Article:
Going to networking events is tough. It's really awkward to walk into an association meeting, trade show or after-hours event when you don't know a soul who is there. Everyone else seems to be engaged in discussions with long-lost buddies and there you stand, desperately looking around for even one friendly face.
While some of you may blossom in situations like this, for many of us it's a real effort to be there. Perhaps torture would be a better word. But if your prospective customers are in attendance, being a wallflower just isn't going to do it. You have to face into your fears and initiate a conversation.
- How did you get your start in the ___ business?
People like to be the movie of the week in someone else's mind. Let them share their story with you while you actively listen.
- What do you enjoy most about your professions?
This question elicits a positive response and good feelings.
- What separates you and your company from the competition?
This question gives them permission to brag about their business.
- What advice would you give someone just starting in this business?
This question makes them feel superior and allows them to do some mentoring.
- What one thing would you do with your business if you knew that you could not fail?
This question allows your friend to fantasize and they will be thankful that you cared enough to ask.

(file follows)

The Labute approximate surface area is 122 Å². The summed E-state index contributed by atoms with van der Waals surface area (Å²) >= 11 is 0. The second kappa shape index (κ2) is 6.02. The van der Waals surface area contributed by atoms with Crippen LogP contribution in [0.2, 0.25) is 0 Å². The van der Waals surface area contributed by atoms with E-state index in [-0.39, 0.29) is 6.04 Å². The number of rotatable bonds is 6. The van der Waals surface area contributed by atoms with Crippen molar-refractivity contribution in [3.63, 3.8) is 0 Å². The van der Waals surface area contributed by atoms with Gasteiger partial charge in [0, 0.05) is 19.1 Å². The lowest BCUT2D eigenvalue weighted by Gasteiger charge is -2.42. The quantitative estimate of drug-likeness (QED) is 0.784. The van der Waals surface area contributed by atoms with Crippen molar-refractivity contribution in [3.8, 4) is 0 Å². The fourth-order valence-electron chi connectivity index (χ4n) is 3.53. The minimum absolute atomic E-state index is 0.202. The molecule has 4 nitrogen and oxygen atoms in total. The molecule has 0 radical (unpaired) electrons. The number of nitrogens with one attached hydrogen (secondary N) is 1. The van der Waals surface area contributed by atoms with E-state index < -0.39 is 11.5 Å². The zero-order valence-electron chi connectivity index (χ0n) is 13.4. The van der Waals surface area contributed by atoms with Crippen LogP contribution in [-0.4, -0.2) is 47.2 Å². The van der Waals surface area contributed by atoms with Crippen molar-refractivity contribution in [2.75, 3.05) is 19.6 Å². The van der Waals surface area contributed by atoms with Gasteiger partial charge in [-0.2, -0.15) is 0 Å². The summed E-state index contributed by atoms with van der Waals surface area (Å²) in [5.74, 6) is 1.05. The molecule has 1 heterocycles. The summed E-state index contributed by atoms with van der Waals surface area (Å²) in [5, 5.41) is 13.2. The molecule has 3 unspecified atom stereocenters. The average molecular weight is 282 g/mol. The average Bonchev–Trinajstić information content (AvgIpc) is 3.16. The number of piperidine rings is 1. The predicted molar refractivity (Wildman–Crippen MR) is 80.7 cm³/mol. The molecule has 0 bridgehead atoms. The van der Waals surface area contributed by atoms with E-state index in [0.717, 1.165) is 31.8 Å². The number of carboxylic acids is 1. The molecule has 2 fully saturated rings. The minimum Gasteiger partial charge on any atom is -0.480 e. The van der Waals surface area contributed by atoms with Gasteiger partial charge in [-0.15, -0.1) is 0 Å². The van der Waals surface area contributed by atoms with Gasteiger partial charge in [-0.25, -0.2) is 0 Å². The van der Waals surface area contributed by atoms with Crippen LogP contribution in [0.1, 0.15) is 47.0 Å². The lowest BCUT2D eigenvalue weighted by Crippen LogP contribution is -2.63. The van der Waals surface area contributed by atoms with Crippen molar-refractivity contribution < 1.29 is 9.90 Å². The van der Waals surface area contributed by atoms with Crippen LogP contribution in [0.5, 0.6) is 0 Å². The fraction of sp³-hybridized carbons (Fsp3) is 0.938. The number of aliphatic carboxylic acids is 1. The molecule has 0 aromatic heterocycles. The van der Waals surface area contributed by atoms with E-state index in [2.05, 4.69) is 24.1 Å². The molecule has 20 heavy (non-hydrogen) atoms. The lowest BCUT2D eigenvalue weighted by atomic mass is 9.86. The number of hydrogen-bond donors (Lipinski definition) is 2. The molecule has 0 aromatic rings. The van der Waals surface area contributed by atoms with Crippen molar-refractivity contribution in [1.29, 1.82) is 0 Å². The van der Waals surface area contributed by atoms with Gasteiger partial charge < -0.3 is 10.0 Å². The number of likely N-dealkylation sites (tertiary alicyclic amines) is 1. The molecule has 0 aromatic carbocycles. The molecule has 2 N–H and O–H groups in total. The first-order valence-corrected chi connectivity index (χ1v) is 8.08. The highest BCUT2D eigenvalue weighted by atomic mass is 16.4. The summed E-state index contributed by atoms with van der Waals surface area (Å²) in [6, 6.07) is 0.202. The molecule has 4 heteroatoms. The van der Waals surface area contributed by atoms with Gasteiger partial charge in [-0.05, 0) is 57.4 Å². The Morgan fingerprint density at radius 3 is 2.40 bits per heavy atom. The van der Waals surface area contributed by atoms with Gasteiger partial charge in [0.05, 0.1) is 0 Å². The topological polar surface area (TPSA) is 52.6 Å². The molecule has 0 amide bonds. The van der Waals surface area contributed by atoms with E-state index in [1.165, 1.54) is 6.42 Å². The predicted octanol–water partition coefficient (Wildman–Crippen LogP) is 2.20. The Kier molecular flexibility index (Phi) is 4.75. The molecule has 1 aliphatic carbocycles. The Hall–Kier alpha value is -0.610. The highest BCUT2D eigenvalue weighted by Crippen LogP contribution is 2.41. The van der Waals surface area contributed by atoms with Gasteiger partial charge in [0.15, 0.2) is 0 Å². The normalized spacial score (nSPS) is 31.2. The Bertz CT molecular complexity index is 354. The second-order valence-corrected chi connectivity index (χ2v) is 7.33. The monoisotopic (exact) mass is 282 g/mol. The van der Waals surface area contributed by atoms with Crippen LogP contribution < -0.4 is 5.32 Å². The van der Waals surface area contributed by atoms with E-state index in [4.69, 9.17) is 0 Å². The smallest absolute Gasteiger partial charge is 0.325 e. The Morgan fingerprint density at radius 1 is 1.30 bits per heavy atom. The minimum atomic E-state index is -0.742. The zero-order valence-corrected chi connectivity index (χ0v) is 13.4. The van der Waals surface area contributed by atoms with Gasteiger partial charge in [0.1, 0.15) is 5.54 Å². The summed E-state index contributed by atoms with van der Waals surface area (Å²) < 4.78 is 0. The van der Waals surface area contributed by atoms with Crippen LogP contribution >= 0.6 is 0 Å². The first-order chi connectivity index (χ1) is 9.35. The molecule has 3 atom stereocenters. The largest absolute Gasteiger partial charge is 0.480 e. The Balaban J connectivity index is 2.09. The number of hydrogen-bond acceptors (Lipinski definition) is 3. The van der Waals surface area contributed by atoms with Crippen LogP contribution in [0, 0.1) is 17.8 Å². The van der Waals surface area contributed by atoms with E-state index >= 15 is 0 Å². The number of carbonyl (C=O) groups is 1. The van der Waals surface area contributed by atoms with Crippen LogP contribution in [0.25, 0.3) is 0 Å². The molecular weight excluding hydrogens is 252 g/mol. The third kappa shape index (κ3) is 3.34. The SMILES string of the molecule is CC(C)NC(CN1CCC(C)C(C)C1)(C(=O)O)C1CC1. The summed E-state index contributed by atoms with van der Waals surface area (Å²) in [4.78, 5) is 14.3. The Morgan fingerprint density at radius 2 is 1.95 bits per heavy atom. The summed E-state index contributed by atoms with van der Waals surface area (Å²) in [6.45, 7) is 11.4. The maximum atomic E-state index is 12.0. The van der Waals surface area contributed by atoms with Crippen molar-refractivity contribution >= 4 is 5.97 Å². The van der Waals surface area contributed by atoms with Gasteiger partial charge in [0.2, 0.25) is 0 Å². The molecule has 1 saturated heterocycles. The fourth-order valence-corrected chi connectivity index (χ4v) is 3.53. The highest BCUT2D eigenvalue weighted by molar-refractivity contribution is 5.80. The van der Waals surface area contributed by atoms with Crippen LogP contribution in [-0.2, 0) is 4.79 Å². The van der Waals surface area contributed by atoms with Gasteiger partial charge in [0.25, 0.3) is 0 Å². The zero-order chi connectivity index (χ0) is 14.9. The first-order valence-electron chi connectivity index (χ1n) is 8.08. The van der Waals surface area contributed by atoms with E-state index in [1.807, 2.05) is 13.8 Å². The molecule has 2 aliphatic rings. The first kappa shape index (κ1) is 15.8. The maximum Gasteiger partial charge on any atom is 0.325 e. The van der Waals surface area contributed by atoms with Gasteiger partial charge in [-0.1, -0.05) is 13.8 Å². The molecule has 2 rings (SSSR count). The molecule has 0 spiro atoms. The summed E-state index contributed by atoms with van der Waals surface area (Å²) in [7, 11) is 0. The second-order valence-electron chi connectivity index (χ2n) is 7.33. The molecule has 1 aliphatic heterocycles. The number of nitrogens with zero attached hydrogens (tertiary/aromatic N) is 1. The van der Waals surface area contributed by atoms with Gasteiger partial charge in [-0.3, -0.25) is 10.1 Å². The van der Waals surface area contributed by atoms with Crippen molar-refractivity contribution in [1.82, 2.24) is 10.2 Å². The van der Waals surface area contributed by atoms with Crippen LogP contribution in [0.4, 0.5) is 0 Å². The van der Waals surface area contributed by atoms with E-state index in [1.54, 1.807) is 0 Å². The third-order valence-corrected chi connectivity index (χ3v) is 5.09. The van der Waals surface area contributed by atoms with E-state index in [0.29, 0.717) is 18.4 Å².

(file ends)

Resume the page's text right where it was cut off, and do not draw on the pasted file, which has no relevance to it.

- What significant changes have you seen take place in your profession through the years?
Asking people who are a little bit more mature in years can be perfect because it allows them to reminisce about the good old days.
- What do you see as the coming trends in the ___ business?
This is a speculation question and positions them as an expert in their industry, which makes them feel important.
- What was the strangest or funniest incident you've experienced in your business?
People love to share war stories, but don't usually get a chance to tell anyone about their experiences.
- What ways have you found to be the most effective for promoting your business?
This question, again, elicits a positive reaction and also gives you an opportunity to see how they think.
- What one sentence would you like people to use in describing the way you do business?
You are allowing them to give themselves a compliment. Who doesn't like compliments?
According to Bob, the one key question that sets you apart from everyone else is, "How can I know if someone I'm talking to would be a good prospect for you?" He says to ask it ONLY after you've been talking for awhile and established some rapport.
You'll never have enough time to ask all of them; two to three are more than enough to get a conversation going. Now you can say goodbye to your tongue-tied problem forever.
For more info on networking, check out Bob's website.